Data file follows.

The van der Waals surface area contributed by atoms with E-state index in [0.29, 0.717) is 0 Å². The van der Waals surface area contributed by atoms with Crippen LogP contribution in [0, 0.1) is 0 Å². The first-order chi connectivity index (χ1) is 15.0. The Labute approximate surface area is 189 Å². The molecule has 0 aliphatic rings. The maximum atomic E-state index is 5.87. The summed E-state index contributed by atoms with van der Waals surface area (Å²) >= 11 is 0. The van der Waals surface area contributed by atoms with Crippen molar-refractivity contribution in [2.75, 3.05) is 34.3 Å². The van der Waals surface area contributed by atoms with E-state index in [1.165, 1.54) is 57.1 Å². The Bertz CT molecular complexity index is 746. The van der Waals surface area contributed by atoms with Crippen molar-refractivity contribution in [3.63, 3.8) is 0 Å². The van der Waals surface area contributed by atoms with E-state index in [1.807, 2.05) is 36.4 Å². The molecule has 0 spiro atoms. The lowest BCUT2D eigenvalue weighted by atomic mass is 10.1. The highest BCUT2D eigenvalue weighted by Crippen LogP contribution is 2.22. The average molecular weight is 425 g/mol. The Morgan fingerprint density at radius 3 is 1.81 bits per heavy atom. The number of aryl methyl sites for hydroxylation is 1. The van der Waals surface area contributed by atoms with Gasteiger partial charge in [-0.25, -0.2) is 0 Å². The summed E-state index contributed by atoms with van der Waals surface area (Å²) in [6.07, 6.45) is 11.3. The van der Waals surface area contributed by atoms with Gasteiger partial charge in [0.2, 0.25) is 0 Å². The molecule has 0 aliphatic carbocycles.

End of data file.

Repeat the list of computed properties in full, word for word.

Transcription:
The van der Waals surface area contributed by atoms with E-state index in [0.29, 0.717) is 0 Å². The van der Waals surface area contributed by atoms with Crippen LogP contribution in [0, 0.1) is 0 Å². The first-order chi connectivity index (χ1) is 15.0. The Labute approximate surface area is 189 Å². The molecule has 0 aliphatic rings. The maximum atomic E-state index is 5.87. The summed E-state index contributed by atoms with van der Waals surface area (Å²) >= 11 is 0. The van der Waals surface area contributed by atoms with Crippen molar-refractivity contribution in [2.75, 3.05) is 34.3 Å². The van der Waals surface area contributed by atoms with E-state index in [1.165, 1.54) is 57.1 Å². The Bertz CT molecular complexity index is 746. The van der Waals surface area contributed by atoms with Crippen molar-refractivity contribution in [3.63, 3.8) is 0 Å². The van der Waals surface area contributed by atoms with E-state index in [1.807, 2.05) is 36.4 Å². The molecule has 0 spiro atoms. The lowest BCUT2D eigenvalue weighted by atomic mass is 10.1. The highest BCUT2D eigenvalue weighted by Crippen LogP contribution is 2.22. The average molecular weight is 425 g/mol. The Morgan fingerprint density at radius 3 is 1.81 bits per heavy atom. The number of aryl methyl sites for hydroxylation is 1. The van der Waals surface area contributed by atoms with Gasteiger partial charge in [-0.25, -0.2) is 0 Å². The summed E-state index contributed by atoms with van der Waals surface area (Å²) in [6.07, 6.45) is 11.3. The van der Waals surface area contributed by atoms with Gasteiger partial charge in [0.2, 0.25) is 0 Å². The molecule has 0 aliphatic carbocycles.